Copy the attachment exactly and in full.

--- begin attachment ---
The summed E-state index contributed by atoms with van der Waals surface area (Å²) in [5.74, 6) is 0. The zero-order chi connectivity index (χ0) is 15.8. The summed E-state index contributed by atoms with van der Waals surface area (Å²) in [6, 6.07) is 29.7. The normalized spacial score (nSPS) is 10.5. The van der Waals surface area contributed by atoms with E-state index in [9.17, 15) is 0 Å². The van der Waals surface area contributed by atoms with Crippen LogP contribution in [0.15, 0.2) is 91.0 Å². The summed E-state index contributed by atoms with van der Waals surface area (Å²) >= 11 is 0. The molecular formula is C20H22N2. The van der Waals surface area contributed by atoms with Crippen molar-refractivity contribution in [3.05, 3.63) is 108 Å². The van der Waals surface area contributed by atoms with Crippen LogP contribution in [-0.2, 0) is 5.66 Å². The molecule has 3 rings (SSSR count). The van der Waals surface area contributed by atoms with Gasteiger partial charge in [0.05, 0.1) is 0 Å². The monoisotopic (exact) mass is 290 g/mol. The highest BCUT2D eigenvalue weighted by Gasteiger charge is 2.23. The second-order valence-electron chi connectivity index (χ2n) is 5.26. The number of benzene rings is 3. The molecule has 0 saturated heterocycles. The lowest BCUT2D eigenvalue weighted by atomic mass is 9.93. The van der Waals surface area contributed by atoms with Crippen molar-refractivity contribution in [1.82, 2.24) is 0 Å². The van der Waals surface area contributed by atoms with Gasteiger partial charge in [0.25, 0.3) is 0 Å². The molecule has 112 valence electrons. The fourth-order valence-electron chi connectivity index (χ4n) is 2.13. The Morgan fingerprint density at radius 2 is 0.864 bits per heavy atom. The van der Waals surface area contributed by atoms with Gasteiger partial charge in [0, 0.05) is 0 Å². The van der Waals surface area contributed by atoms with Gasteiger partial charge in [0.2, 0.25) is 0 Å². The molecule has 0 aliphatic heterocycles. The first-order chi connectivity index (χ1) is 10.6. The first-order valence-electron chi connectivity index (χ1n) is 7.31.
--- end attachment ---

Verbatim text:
The summed E-state index contributed by atoms with van der Waals surface area (Å²) in [5.74, 6) is 0. The zero-order chi connectivity index (χ0) is 15.8. The summed E-state index contributed by atoms with van der Waals surface area (Å²) in [6, 6.07) is 29.7. The normalized spacial score (nSPS) is 10.5. The van der Waals surface area contributed by atoms with E-state index in [9.17, 15) is 0 Å². The van der Waals surface area contributed by atoms with Crippen LogP contribution in [0.15, 0.2) is 91.0 Å². The summed E-state index contributed by atoms with van der Waals surface area (Å²) >= 11 is 0. The molecular formula is C20H22N2. The van der Waals surface area contributed by atoms with Crippen molar-refractivity contribution in [3.05, 3.63) is 108 Å². The van der Waals surface area contributed by atoms with Crippen LogP contribution in [-0.2, 0) is 5.66 Å². The molecule has 3 rings (SSSR count). The van der Waals surface area contributed by atoms with Gasteiger partial charge in [0.05, 0.1) is 0 Å². The monoisotopic (exact) mass is 290 g/mol. The highest BCUT2D eigenvalue weighted by Gasteiger charge is 2.23. The second-order valence-electron chi connectivity index (χ2n) is 5.26. The number of benzene rings is 3. The molecule has 0 saturated heterocycles. The lowest BCUT2D eigenvalue weighted by atomic mass is 9.93. The van der Waals surface area contributed by atoms with Crippen molar-refractivity contribution in [1.82, 2.24) is 0 Å². The van der Waals surface area contributed by atoms with Gasteiger partial charge in [0.25, 0.3) is 0 Å². The molecule has 112 valence electrons. The fourth-order valence-electron chi connectivity index (χ4n) is 2.13. The Morgan fingerprint density at radius 2 is 0.864 bits per heavy atom. The van der Waals surface area contributed by atoms with Gasteiger partial charge in [0, 0.05) is 0 Å². The van der Waals surface area contributed by atoms with Gasteiger partial charge in [0.2, 0.25) is 0 Å². The molecule has 0 aliphatic heterocycles. The first-order chi connectivity index (χ1) is 10.6. The first-order valence-electron chi connectivity index (χ1n) is 7.31.